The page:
This new GCSE reading list is outrage. Here’s how to fix it
Assuming their teachers aren’t all on strike, next year’s GCSE pupils will be in for an exciting experience. But not in science. In social engineering.
The OCR, one of the three main examination boards, is removing the works of major writers such as Wilfred Owen and Philip Larkin from its English literature program – to demonstrate its “commitment to greater diversity”. Instead of these towering figures of the literary canon, students will study little-known but impeccably diverse writers, including many “disabled and LGBTQ+ voices.”
The move sparked an outcry, including from Education Secretary Nadhim Zawahi, who called it “cultural vandalism”. Most parents, on the other hand, would probably prefer their children to get to know the great writers, rather than extremely minor writers who were singled out solely for “inclusiveness” reasons.
Fortunately, however, I believe there is a simple compromise that should satisfy all parties. It works as follows. Complete the GCSE syllabus exclusively with major figures from the established literary canon. And if left-wing activists complain that it is not “diverse” and “inclusive,” the review board should point out that, in fact, it is.
Take Wilfred Owen, who was just removed from the OCR reading list. Although he never officially came out (having lived from 1893 to 1918), he was gay. The examination board can therefore proclaim it “LGBTQ+ voice”. Indeed, the same can be said of Owen’s other war poets, Siegfried Sassoon (also gay), Robert Graves (bisexual), and Rupert Brooke (also bisexual).
Other LGBTQ+ voices may include WH Auden, EM Forster, AE Housman – and of course Shakespeare, who is widely believed to have been bisexual. And let’s not forget that, in contemporary productions of his plays, all of the female characters were played by boys – which the review board said shows the bard was an important ally of the Elizabethan trans community.
If left-leaning activists don’t quite believe that, they should at least accept Virginia Woolf, who has had several lesbian relationships and wrote Orlando, a novel about a gender-changing character – which makes Woolf so trans-inclusive as possible. be in 1928.
Renaming Larkin as Woke might be a bit trickier, with his well-known views on immigration (strongly against) and Mrs. Thatcher (strongly in favour). Could his secret passion for writing stories about lesbian schoolgirls under the female pseudonym “Brunette Coleman” qualify him as non-binary? Maybe not. Thanks to Andrew Motion’s biography, however, the review board can point out that Larkin had gay “encounters” with a male friend in Oxford, which should pin him down as LGBTQ+.
They could also try to argue that Larkin’s deafness makes him a “voice handicapped”. In any case, they can certainly apply this term to Milton (whose blindness did not prevent him from writing Paradise Lost), Byron (club foot) and Sir Walter Scott (lame all his life due to polio). Additionally, they can show that the mainstream curriculum fully includes writers with mental health issues. Obvious examples are Coleridge, John Clare, Edward Thomas and again Woolf.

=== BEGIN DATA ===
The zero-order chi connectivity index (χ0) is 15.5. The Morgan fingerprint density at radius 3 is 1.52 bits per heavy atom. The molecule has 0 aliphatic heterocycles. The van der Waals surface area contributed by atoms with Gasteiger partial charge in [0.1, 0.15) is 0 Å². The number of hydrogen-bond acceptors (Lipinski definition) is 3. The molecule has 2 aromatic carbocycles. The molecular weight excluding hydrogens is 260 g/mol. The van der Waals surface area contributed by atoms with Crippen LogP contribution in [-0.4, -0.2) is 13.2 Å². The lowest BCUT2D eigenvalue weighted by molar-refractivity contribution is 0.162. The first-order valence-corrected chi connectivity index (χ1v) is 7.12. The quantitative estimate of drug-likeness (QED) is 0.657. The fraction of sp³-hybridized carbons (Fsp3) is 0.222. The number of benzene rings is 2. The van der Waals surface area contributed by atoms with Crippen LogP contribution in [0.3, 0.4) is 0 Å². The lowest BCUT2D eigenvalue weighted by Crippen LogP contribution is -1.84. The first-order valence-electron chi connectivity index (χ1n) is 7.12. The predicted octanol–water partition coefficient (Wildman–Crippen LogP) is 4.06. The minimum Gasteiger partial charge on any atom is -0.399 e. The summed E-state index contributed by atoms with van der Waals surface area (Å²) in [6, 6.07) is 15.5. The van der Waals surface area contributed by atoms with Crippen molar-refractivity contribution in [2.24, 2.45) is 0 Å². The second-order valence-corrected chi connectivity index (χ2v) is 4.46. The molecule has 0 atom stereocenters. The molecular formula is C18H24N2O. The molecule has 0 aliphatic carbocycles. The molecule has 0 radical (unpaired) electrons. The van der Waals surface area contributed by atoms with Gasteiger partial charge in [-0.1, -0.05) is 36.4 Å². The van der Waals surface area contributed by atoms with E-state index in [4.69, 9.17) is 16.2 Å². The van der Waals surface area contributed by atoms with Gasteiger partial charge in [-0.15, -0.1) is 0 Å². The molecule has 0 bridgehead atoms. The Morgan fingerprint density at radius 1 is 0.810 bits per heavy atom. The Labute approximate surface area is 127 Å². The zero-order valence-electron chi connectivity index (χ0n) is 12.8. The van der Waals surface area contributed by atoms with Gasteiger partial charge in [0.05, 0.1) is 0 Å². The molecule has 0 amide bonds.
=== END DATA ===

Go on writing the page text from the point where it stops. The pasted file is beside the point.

And, if that still doesn’t seem diverse enough, the examining board can always argue that, like Orwell was born in Bengal, Thackeray in Calcutta, and Kipling in Bombay, they were in fact all Indians.
The perfect solution. Parents reassured and progressives appeased. I urge the examination board to act immediately.
Test the water
On Tuesday, Thames Water staff sealed off a large sinkhole that had opened up in Bexleyheath, London. Their barriers carried an intriguing message. “We fix the pipes,” he would say, “so we can always bring you world-class tap water.”
Unfortunately I don’t live in the Thames Water area. Which is a shame. Because I now desperately need to know what “world class” tap water looks like.
I wonder how he earned this exalted title. Has it received five stars from the esteemed critics of Tap Water Weekly? Do tap water connoisseurs from around the world flock to Bexleyheath to sample the latest vintage? Is there a Jilly Goolden tap water, which speaks lyrically of Thames Water’s cheeky bouquet and top notes of tree bark and caramel?
The achievement is all the more impressive when you consider that, since 2017, Thames Water has racked up £32.4 million in fines for water pollution. Obviously, our Philistine government just doesn’t appreciate good water.
When a man loves a womb carrier
Exciting news for women. They have a new name. Verso Books, the radical left-wing publisher, promotes an essay on the harms of misogyny. But, instead of “women”, he uses the term “womb carriers”.
“The rights of our womb surrogate mothers to parenthood are still in question,” the essay states. And: “In the 1970s, it is estimated that up to 50% of Indigenous womb carriers were sterilized against their will… Stripping our womb carriers of their ability to have children is a continuation of over 500 years of misogynistic violence…”
The author of this essay happens to be a womb carrier herself. At least I think so. Her biography – or rather “her” – author states that “Jen Deerinwater is a bisexual, two-spirited, multi-disabled citizen of the Cherokee Nation of Oklahoma and an award-winning journalist and organizer who covers the myriad issues in her communities. face with an intersectional lens.
Anyway, remember the name. This time next year she will probably be enrolled in the GCSE English program.
“Way of the World” is a twice-weekly satirical look at headlines while aiming to poke fun at the absurdities of the modern world. It is published at 7am every Tuesday and Saturday